Last week, food delivery startup Zomato filed filed Sebi Zomato Limited - DRHP Read more its Draft Red Herring Prospectus (DRHP) as a precursor to an Initial Public Offering IPO) in India. The company is said to be tendering shares worth $1.1 billion (Rs 8,250 crore), which includes a primary issue of $1 billion and secondary shares of $100 million.
In February, Zomato had raised $250 million in funding at a post-money valuation of $5.4 billion.
A media report report BloombergQuint Why Zomato May Be Looking At IPO Valuation Of At Least $6.4 Billion Read more quoted an analyst who opined that Zomato may be “looking at an IPO valuation of at least $6.4 billion”. Considering the fact that $6.4 billion is the arithmetic sum of the previous valuation of $5.4 billion and $1 billion in new primary funding, one hopes that this analysis was not the aforementioned analyst’s day job.
Jokes apart, it would come as no surprise if Zomato’s management and investors will be hoping for a valuation that is meaningfully higher than that of the last private funding round and will eventually get it to the coveted decacorn valuation milestone of $10 billion. This would make Zomato the highest valued foodtech startup in India and one of the highest valued Indian startups in general.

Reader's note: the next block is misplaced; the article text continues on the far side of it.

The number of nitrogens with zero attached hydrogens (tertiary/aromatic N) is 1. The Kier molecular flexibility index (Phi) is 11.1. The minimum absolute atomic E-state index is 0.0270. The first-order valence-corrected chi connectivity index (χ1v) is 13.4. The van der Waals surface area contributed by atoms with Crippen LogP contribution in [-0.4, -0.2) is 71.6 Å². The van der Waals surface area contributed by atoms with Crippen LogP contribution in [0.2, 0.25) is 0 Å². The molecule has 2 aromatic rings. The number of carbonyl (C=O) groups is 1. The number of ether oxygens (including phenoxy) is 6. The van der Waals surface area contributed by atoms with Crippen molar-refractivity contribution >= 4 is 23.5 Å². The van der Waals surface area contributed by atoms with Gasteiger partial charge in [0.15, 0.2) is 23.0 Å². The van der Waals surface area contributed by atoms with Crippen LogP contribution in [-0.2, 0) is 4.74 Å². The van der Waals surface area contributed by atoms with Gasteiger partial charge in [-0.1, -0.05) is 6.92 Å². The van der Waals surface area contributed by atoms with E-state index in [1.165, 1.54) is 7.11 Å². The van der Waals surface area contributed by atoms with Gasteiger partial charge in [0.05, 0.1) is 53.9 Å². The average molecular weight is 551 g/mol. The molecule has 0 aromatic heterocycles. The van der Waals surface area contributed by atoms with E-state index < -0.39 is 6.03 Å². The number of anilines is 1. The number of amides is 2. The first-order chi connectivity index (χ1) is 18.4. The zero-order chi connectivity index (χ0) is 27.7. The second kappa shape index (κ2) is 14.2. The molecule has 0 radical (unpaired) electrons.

There is one impediment to this decacorn dream. Unlike private markets, the public market values companies on numbers rather than narratives. Metrics around profitability, growth, and free cash flows are critical. These aren’t necessarily Zomato’s greatest strengths. Zomato declined to respond to a detailed questionnaire sent by The Ken.
So how does Zomato measure up when it comes to these metrics? What else does the prospectus tell us about Zomato and the market? What are the other imperatives and challenges for Zomato around its public listing?
Let’s take a look.
There is a school of thought that posits that now is the “best time” for Zomato to go public. The main driver for this bullishness is a belief that the pandemic has turned out to be a great tailwind for the company. Like many other e-commerce companies worldwide, the dynamics around work from home and general trepidation around venturing out should be a boost for Zomato’s food delivery business.
This argument is largely made on the unit economics figures that the company has published.
There are two aspects highlighted here.
First, the AOV, or Average Order Value, has risen sharply post the pandemic. From Rs 278 per order in the year ended March 2020, Zomato’s AOV stood at nearly Rs 400 ($5.4) per order in the first nine months of the year ended March 2021.